“Growing things are good” isn’t a sufficiently coherent claim for a book. While the questions and problems that Andrew Peterson raises in The God of the Garden are thorny and complex, his ideas deserve greater development.
With the supply chain tangled, we have what may be a brief moment to consider its flaws without being blinded by the glare of its surface efficiencies.
The virus has given us many headaches, but it is also giving us an opportunity as we re-evaluate policies and practices and seek to care for one another and for our students.
Gehrz traces the life of a fascinating individual, but in the process he raises important moral questions about which story of transcendence we seek to pursue.
The question, of course, is not whether some Protestant individuals have under-developed aesthetic sensibilities; the question is whether Protestant principles logically or consistently contribute to an under-developed aesthetic sensibility.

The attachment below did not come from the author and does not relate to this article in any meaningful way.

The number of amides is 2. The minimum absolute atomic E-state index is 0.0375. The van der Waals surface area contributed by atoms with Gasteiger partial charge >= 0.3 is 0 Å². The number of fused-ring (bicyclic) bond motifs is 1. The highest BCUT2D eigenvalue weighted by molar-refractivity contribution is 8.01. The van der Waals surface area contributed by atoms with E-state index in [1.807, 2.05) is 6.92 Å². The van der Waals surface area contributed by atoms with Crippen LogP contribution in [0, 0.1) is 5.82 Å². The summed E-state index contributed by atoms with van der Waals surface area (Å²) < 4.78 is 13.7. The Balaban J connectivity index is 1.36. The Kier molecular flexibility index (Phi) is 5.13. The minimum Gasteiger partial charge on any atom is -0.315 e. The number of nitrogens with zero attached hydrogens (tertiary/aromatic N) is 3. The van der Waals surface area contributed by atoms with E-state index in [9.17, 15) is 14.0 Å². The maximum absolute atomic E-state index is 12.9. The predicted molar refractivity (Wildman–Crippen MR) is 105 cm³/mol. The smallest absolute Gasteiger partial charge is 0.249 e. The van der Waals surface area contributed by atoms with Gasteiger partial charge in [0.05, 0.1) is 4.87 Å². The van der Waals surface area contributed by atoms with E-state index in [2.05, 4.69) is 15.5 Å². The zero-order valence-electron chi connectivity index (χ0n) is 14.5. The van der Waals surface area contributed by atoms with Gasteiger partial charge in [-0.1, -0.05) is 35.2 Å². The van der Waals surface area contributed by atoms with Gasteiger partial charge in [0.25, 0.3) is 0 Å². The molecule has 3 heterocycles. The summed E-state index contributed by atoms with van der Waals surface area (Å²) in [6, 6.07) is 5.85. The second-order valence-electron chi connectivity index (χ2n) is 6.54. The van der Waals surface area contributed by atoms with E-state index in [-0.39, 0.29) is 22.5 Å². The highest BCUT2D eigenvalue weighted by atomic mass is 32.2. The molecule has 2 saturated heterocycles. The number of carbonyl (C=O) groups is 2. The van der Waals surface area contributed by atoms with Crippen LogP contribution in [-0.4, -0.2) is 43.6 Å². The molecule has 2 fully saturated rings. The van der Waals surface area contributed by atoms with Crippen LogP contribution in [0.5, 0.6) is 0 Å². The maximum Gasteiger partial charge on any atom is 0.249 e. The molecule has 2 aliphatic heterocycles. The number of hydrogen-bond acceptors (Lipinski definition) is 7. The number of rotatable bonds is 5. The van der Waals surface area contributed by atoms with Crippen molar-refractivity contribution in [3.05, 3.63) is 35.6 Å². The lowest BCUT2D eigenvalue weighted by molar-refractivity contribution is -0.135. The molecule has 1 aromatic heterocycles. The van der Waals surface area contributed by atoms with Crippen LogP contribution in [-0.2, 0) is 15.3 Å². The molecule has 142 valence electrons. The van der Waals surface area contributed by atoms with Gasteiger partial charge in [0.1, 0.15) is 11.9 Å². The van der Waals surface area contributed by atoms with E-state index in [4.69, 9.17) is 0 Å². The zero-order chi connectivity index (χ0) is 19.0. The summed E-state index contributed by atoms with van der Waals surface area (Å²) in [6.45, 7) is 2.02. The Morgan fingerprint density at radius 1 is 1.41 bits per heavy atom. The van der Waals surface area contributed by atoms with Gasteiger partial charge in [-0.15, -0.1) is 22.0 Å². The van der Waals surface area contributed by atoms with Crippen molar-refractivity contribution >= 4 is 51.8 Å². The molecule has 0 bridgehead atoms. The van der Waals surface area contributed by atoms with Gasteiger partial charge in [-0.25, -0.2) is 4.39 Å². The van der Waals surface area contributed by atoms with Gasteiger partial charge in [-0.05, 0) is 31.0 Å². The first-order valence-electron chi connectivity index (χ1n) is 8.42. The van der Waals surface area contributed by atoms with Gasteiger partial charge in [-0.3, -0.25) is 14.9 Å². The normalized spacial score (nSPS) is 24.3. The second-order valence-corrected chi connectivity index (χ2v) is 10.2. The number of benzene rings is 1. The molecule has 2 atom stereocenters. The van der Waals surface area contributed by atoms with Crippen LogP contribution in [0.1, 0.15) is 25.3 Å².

Alex Sosler compares online and in-person education. Paradoxically, when we embrace the limits of our embodied existence and learn with and from particular classmates in a particular place from a particular teacher, affections develop. Imagination stirs.
Emily Wenneborg reviews You are Not Your Own, by Alan Noble. Noble confronts the lie of autonomy that shapes Western society and counsels radical dependence on God’s grace.
How might we discern the truth in a mad time? Wendell Berry and G.K. Chesterton offer some wisdom.
By holding up the life of Muhammad Ali, Ken Burns seems to be asking us pressing questions: can we maintain our principles and move from outspoken and oppositional to loving and virtuous? Will we use our beauty and gifts not to belittle others but to better them?
As Earth Without Water got me thinking about the mystery of seeds, the mystery of faith, and the mystery of Divine action in the world. The novel is not about farmers, or even about the literal planting of seeds. Instead, it is about two painters and sometimes lovers and the germination of their faith and submission to God’s will.
From the Archives
That advocates of year-round DST persist says something about the evolution of American agriculture and how out of touch we collectively have become with the intractable pulse of nature.
We occupants of the Porch can profitably read Vodolazkin in light of our own concern to acknowledge human limitations and find ways to live well and more fully in our own communities.
There is one version of the history of modern media that is a story primarily about a drug, developed to make its users feel...